Verdict: Burnley 1 Manchester City 6

So much for our defensive Italian manager! After this six goal blitzing of Burnley, the only disappointment for Roberto Mancini was how the conditions prevented City from adding to our winning margin in the second half.

Mancini had spoken earlier in the week about how finishing fourth may come down to goal difference. At half-time there was every indication that City were going to catch Tottenham in this match alone. Then the heavens opened and the water logged pitch proved “a leveller” in the second period.

This was arguably the most remarkable match of a remarkable season for City fans, though recent history shows Turf Moor to be one of our happiest hunting grounds, with Shaun Goater having bagged successive hat-tricks during his time with the blues. The Goat would no doubt have relished this game with chances being created at will during the opening period.

With Tottenham having lost earlier in the day, fourth place was up for grabs, and City’s determination to claim it was abundantly clear with three goals in the first seven minutes. And it could have been more. Five by half-time actually flattered Burnley!

In the second period things took an almost surreal turn as the rain continued to pour and it looked like the game might be abandoned. For older blues, thoughts turned to an FA Cup tie against Luton in 1961 when Dennis Law scored six times only to see the match abandoned, and City lose the replay. A classic “typical City” beckoned again.

Fortunately the referee allowed the game to be completed, and both teams can take credit for trying to play football on a pitch covered with standing water. It would have been easy for players to aquaplane into opponents with sliding tackles and force the referee to call it off.

The Burnley bench apparently wanted the game abandoned, though whether an additional fixture, which they may well have lost, would have been beneficial for them is debatable. Bizarrely, Brian Laws may have seen his job saved by the rain. If the pitch had remained playable, City looked both capable and in the mood to hit double figures.

Adam Johnson:

“We could have had a few more – the rain did them a favour, the way we were playing.

“If the pitch had stayed in the condition it was in the first half, it might have been even more goals. I’m not used to being three up after six minutes, but I’m enjoying it!”

Mancini’s line-up once again contained a couple of surprises with starting places going to what could be considered our third choice full-backs. With Zabaleta suspended and Micah Richards having a knee problem, Nedum Onuoha stepped in at right-back.

Following an indifferent performance against Wigan, Garrido gave way to Sylvinho. Both defenders showed greater composure on the ball than the players they replaced and this was a contributing factor in City retaining possession better than we have seen of late.

As had been suspected, Nigel de Jong was rested to avoid picking up a suspension, leaving Barry and Vieira in the middle. A hugely experienced, though not particularly mobile pairing.

This wasn’t an issue however as the front four of Johnson, Bellamy, Tevez and Adebayor was full of movement and invention. It was particularly good to see Tevez dropping deep, picking up the ball and creating opportunities. When he does this, the lack of forward runs from Vieira and Barry is less of an issue.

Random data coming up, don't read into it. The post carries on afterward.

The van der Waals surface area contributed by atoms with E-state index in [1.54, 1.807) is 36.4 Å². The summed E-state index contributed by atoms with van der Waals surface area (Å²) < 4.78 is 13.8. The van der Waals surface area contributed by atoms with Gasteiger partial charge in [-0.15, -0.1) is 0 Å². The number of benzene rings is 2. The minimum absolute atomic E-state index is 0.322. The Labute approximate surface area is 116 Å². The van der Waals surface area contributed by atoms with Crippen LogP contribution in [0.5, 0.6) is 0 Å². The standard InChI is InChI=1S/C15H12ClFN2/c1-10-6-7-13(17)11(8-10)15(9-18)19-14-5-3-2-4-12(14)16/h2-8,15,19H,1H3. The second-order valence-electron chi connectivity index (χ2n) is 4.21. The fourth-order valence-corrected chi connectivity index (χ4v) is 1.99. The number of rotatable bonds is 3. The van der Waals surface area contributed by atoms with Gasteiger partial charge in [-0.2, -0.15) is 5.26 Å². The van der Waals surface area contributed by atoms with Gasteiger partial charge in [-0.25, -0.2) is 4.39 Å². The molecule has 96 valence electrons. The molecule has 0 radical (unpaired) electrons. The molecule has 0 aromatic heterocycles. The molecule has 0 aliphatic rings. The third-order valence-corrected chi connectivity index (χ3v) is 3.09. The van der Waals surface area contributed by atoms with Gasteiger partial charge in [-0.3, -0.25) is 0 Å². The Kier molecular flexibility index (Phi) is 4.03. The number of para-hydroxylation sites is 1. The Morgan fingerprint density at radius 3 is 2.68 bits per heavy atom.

One thing that is noticeable from our attacking quartet is they all share a certain selfishness in looking to score. This is to be expected of the strikers, but rarer in wingers.

Bellamy remains a striker who can operate on the wing, and looks to cut infield and score – the second goal was a perfect illustration. Johnson may be a more orthodox winger, but has always had an eye for goal, and frequently looks to get a shot in, rather than a cross.

To some this may appear a fault, but it reduces the dangers of over-elaboration. Barcelona failed to make the most of their chances against Arsenal last week, a team who have often dropped points themselves by failing to convert possession into goals.

With City’s central midfielders – Ireland excepted – unlikely to trouble the scoreboard, the desire for our wingers to get amongst the goals is to be commended. In this game, the first goal was scored from a corner that resulted from a Johnson shot deflected onto the post.

Bellamy’s beautifully taken goal came from a pass that was intended for Adebayor. There were no hard feelings from the Togolese who indulged in the “shoeshine” celebration with Bellamy that was last performed by Robinho and Daniel Sturridge. Remember them?

An Adebayor shot, then enabled Tevez to snaffle a goal, while Tevez went on to play in Adebayor for our fifth. There may be some big egos in the City dressing room, but team spirit will never be a problem with performances such as this. Even Patrick Vieira was laughing with Vincent Kompany after the Belgian beat the Frenchman to head in the sixth.

Whilst the devastating attacking display won all the post-match plaudits, the concentration of the defence and determination to win the ball back in midfield was easily overlooked. These are the characteristics that bode equally well for our fourth place challenge.

Shay Given was required to make a point-blank save from a Burnley corner in the first-half, but otherwise we defended set-pieces excellently once again. Mancini could give zonal marking a good name if any of the media pundits bothered to examinine it.

External reports:

Blog reports:


Player ratings: Burnley v Manchester City
Preview: Manchester City v Birmingham City

Leave a Reply

Your email address will not be published / Required fields are marked *